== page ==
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21 August 2016

Designing the Temporary

Continuing on the topic of home; Tahj Rosmarin discusses his proposal for the creation of a new typology of temporary asylum seeker housing in the Netherlands.

The phases and processes of constructing a village using scaffolding houses. ©TahjRosmarin
Earlier this year, in late February, I was lucky enough to be shortlisted in a Dutch design competition that called for the design of new housing solutions for asylum seekers in the Netherlands. The competition, organised by the COA (abbreviation for the ‘Central Agency for the Reception of Asylum Seekers’) in collaboration with Government Architect Floris Alkemade, attempted to provide creative alternatives to current typologies for temporary housing. The competition was set up with the intention of developing a prototype that could be implemented across current refugee centres in the Netherlands.

In 2015, the Netherlands had an unprecedented number of incoming refugees, which placed huge pressure on its existing asylum seeker reception infrastructure. According to the Dutch Ministry of Security and Justice, 58,000 asylum seekers entered the Netherlands in 2015, with most of the population originating from Syria (a total of 27,000 people). As such, the competition appealed to designers- asking them to offer new possibilities in the way that asylum seekers could be housed.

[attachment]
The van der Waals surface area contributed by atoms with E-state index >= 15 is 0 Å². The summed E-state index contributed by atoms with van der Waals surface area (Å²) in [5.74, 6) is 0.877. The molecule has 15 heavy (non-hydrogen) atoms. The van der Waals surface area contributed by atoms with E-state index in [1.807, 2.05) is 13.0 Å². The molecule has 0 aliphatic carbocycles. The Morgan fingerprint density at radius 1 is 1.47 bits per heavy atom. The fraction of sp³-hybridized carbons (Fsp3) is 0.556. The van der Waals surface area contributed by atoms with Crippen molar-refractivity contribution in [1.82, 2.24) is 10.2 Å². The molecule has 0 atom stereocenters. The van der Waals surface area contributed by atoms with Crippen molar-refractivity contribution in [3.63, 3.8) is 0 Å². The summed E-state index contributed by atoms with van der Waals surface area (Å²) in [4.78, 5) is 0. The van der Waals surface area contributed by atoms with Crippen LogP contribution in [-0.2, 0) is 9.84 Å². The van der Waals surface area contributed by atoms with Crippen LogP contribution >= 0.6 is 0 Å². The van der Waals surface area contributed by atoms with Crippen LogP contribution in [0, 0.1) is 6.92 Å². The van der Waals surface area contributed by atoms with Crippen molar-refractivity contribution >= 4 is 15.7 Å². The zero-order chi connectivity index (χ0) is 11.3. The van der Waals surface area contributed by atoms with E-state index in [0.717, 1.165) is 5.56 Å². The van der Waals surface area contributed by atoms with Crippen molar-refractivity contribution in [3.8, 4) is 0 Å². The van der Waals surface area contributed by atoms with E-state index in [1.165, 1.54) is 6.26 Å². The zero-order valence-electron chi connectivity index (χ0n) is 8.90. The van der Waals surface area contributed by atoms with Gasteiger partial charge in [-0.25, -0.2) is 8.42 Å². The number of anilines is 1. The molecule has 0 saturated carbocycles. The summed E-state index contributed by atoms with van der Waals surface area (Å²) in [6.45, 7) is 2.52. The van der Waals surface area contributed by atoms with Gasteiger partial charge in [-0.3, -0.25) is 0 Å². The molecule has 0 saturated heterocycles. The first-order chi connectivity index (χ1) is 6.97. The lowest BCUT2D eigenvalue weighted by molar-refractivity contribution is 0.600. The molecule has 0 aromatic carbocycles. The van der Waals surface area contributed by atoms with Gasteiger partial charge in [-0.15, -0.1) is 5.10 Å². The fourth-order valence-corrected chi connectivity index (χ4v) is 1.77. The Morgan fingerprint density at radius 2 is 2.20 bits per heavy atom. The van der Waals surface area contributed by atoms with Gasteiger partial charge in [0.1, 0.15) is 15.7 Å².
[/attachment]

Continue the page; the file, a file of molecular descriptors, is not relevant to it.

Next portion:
My initial entry into the competition involved a material that is typically seen as an industrial building system: scaffolding. The proposal saw the huge potential that the system had in providing a flexible structural system for temporary and modular housing. Scaffolding is a system that is able to be assembled extremely quickly, be dis-assembled, be self-built and be incrementally added upon. From the very start of the process, it was my clear intention that the system of scaffolding could be used in a way that encouraged user-participation in all stages of the process. Refugees themselves would be able to build their own houses- with the possibility to appropriate and incrementally extend upon the dwelling as needed after the initial construction phase.